Also, before choosing to buy you need to consider many other things. Is your job stable? Have you been there for a few years to know for sure if it is stable? If there is a chance you could get laid off due to budget cuts, etc, you should not buy. If there is a chance you could be transferred to another location, you should not buy. It is not just income, but the fact that you may need to be mobile in order to find a new job, and that is not so easy to do when you own a house. It is expensive enough to break a lease!

    It is also very expensive to maintain a house when you own it. I am not talking about the cost of getting new paint and window treatments, I mean actual maintenance that comes up while owning a house. What if you need a new roof or furnace? What if a window breaks and you need to replace it? What if your plumbing backs up and you need to replace a pipe? You cannot call the landlord to fix these things, because you are the landlord when you own. Can you afford to fix these things, plus pay your mortgage? If not, you should not own. (And a mortgage includes insurance and taxes, which most “mortgage calculators” that you find online do not take into account, so you basically have to double whatever they tell you your mortgage will be.)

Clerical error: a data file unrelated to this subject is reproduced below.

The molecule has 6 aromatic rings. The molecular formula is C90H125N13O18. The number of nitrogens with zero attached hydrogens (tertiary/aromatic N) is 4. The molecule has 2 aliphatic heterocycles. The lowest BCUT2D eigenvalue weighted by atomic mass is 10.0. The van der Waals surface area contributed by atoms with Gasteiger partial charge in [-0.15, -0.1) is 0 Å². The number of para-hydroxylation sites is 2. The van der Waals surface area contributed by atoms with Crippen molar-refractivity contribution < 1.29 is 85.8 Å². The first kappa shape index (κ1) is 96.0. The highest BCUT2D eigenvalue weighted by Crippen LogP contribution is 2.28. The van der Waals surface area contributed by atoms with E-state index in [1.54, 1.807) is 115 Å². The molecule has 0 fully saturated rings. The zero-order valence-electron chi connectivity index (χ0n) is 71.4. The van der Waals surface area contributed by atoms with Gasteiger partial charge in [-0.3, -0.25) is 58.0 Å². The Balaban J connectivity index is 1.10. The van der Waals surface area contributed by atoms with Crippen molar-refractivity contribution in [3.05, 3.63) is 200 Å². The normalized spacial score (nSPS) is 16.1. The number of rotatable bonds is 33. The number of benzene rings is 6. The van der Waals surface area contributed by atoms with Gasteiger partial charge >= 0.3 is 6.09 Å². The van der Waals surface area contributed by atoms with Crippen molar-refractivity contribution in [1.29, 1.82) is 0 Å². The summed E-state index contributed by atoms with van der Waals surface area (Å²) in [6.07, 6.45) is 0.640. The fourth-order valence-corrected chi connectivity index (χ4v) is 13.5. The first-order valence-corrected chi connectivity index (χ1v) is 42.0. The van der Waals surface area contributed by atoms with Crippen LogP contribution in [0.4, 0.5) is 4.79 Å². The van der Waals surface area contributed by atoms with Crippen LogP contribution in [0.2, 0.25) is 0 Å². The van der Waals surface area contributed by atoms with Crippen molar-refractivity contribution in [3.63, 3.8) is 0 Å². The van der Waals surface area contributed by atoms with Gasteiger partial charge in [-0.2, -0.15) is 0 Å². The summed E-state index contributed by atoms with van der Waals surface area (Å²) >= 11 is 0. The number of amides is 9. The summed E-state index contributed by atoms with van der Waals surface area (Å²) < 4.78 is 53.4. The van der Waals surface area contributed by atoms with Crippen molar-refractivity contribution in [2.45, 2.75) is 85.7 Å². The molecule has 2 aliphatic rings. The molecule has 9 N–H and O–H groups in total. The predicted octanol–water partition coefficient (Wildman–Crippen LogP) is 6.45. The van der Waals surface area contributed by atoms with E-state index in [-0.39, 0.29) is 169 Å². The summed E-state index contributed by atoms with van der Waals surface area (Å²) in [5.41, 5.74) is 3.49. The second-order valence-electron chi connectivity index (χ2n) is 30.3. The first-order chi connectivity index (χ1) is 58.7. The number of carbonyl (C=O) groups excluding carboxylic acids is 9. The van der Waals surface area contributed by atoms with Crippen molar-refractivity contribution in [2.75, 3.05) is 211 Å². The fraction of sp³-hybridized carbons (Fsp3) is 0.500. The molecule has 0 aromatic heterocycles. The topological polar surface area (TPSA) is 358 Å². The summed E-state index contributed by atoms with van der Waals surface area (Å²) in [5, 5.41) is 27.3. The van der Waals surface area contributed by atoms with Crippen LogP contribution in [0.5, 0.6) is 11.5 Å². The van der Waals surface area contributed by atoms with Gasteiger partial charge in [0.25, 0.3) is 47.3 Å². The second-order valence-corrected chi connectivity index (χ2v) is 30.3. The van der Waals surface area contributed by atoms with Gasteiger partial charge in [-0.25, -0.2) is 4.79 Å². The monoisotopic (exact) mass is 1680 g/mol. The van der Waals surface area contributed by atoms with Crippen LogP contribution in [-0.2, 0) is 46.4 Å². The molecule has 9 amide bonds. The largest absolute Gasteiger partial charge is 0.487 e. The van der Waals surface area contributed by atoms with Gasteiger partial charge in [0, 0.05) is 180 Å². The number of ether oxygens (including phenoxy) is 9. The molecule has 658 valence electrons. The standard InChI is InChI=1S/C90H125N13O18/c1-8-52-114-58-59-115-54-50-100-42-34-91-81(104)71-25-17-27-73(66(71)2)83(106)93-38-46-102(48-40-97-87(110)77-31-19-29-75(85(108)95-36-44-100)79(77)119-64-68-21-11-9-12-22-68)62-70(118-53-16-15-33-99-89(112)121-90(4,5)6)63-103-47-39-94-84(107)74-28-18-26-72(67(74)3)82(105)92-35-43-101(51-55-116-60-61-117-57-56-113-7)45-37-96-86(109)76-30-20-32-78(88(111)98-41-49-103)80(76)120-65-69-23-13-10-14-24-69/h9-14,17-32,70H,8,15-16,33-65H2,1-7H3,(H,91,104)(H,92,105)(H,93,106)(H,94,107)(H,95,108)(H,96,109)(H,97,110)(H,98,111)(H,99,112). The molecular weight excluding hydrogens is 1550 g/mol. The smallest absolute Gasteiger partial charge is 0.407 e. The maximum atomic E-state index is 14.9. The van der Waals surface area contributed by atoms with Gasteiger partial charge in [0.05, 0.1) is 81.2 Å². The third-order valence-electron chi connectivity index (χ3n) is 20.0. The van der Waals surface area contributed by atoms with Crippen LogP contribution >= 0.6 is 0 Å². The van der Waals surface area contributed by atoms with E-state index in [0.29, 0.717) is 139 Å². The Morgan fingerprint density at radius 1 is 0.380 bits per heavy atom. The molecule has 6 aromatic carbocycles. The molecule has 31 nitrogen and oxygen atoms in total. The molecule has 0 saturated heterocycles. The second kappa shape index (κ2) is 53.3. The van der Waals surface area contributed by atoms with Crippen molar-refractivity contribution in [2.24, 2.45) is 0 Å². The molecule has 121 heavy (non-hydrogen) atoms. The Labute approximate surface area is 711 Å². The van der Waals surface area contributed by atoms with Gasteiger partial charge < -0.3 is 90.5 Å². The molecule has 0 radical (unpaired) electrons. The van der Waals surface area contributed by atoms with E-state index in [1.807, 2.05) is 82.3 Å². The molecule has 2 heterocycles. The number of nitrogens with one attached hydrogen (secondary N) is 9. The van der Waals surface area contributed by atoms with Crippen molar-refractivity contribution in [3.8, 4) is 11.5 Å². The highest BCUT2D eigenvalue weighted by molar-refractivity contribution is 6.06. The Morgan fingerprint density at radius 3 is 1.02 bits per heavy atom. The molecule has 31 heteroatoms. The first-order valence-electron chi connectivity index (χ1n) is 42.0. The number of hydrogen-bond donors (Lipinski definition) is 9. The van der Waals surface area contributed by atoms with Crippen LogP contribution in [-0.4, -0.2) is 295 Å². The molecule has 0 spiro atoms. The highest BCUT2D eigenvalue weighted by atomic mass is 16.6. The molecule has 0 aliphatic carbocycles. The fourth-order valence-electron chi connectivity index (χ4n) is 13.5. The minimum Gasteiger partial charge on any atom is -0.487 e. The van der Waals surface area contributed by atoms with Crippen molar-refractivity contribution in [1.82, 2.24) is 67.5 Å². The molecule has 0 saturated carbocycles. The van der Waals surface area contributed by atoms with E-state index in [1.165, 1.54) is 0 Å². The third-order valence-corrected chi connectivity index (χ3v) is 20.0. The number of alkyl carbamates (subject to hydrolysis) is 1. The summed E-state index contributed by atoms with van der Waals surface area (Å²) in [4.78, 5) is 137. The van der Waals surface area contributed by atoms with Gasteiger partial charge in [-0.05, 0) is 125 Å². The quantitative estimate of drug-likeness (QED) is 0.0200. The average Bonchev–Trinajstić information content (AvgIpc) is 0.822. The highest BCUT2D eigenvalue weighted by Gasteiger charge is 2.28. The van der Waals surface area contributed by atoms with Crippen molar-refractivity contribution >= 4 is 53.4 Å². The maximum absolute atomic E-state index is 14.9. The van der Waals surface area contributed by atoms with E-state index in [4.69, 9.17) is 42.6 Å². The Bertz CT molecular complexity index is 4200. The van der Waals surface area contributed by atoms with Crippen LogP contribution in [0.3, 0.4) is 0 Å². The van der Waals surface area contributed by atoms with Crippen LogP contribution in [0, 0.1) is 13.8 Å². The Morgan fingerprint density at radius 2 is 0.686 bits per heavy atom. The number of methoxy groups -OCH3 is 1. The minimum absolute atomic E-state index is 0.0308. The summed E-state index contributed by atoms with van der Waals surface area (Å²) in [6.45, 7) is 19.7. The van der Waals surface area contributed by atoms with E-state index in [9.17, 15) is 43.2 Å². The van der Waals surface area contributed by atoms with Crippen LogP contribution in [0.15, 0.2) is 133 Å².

Another thing that I see a lot is people doing is getting approved for a loan for say $300,000 and then they go out and look at houses listed for $300,000 or above, hoping to negotiate down to $300,000. Just because you get approved for X amount does not mean you need to spend that much. You could very likely find a house for WAY less that has all your criteria.

    So, to answer your question, each individual case is different. If you have a stable job and know you will be in the house for at least 7 years, and you have shopped around to make sure you are getting the best deal possible when buying the house, and have saved up a substantial down payment to avoid extra insurance and it can also help with lowering your (fixed) interest rate (which is a big deal, by the way), plus have worked out your budget to know you can afford the house, yes it is a good idea to buy. You can find a great deal in this market. But if you are unsure of your job stability or have not been working very long at your job and are unsure whether you are going to live in the house for any length of time, it is WAY smarter to rent. Buying (and selling) a home can be throwing your money away, and even more expensive than renting in certain situations.

  18. Kourtney V.
    Posted March 9, 2010 at 7:52 pm | Permalink

    Sounds like such a great book!! I believe that owning is better, especially emotionally. I have so much more investment in our old house than I ever did with any of our rental places. I believe that you take much better care of something that you own.

  19. Posted March 9, 2010 at 11:07 pm | Permalink

    Just refinanced my home for 20 years…but I don’t see myself living here in 10 years. Waste of money 🙂